(Let us take a moment for a brief disclaimer, for I shall dedicate an entire post to the aspects of my blog that SHOULD be challenged and pressed. As a writer, I am often the first person to acknowledge the fact that, sometimes, in order to make a sound argument other questions, answers, persons, and concepts become suspended or eclipsed. In other words, in much the same way that deep cleaning one section of a messy room often results in numerous other messes that must then be accounted for and cleaned up, I am simply highlighting Elizabeth Bunyan insofar as to create one clean area in my focus on the stepmom, but I will stay committed to thoughtfully addressing stepdads and even biological moms at a later date. Therefore, if you are not a stepmom—and I suspect that many of my current readers are indeed NOT—then I implore you to stick with me, think with me, challenge me, applaud me, if you feel so inclined, and be prepared to literally ARRIVE “somewhere” with me and many others upon reaching a denouement in this project.)
And herein lies my BOLD rhetorical move, I argue that Elizabeth Bunyan—herself, aside from her husband—can, and should be, the center of books, biography, sermons, discussions, and studies. I am not implying that Elizabeth Bunyan is not mentioned within books. Indeed, she is (most notably within John Brown’s book about John Bunyan), but my research—which I cannot say is exhaustive—has yet to encounter Elizabeth Bunyan as “subject” outside the bounds of being discussed alongside her “famed” husband.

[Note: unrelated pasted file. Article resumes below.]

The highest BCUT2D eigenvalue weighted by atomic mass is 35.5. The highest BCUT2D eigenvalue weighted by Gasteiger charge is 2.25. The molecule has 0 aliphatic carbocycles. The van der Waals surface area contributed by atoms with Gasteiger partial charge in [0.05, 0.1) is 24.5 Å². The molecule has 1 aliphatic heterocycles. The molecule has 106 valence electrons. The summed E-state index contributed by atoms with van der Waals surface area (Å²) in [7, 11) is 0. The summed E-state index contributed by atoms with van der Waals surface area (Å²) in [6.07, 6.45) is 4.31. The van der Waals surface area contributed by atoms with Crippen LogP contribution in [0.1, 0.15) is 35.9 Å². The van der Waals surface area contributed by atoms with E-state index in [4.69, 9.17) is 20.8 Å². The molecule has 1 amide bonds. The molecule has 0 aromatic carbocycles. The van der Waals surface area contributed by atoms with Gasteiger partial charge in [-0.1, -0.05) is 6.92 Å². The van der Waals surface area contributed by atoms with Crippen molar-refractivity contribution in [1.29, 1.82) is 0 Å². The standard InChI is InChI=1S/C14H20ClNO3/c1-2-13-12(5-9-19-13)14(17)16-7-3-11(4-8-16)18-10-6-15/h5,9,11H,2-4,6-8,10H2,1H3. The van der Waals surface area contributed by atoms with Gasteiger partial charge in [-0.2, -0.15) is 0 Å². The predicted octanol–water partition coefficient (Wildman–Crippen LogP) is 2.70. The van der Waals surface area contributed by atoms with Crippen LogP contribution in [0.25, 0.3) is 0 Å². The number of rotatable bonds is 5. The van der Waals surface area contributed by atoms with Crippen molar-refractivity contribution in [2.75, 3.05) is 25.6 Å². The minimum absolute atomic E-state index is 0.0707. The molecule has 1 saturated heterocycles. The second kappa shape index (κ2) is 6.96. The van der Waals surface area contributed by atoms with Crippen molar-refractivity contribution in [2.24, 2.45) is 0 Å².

Simply reading one paragraph about Elizabeth Bunyan leads me to think that she was not only John Bunyan’s second wife; yet, she was a brave, bold, dauntless stepmom and caregiver, who probably experienced trials and tribulations in her step-parenthood of which I have no parallel or experience. Perhaps, I should write a book about her? Of course, I have no way of knowing about or commenting on her character, per se, without extensive research, but as for now this has been “Unsung Stepmom Profile: Elizabeth Bunyan.” She cared for four children of whom she did not birth, one of whom was blind, while valiantly petitioning for her husband to be released from prison. Wow. I am humbled, Elizabeth Bunyan.

Wednesday, July 10, 2013

Who is the "Step-Mom?" (Part 1)

   "I'll tell you what, husband," answered the woman, "early tomorrow morning we will take the children out into the forest to where it is thickest. There we will light a fire for them, and give each of them one more piece of bread, and then we will go to our work and leave them alone. They will not find the way home again, and we shall be rid of them."
 (Hansel and Gretel, Brothers Grimm)
 "Once upon a time there was a gentleman who married for his second wife the proudest and most haughty woman that ever was seen. She had two daughters, who possessed their mother's temper and resembled her in everything. The gentleman had also a young daughter, of rare goodness and sweetness of temper, which she took from her mother, who was the best creature in the world."
(Cinderella or The Little Glass Slipper, Charles Perrault) 
In Hansel and Gretel—what is arguably the darkest children’s tale— a struggling woodcutter lives with his wife (second wife or "step-mom") and his two children, Hansel and Gretel. Struck by famine and economic hardship and forced to ration a meager supply of food that is barely enough to feed two, the man's wife suggests--and eventually persuades and forces the man--that the children be taken to the deepest part of the woods and left to fend for themselves, thereby affording the man and the woman a chance to live with the resources and rations they have in tow.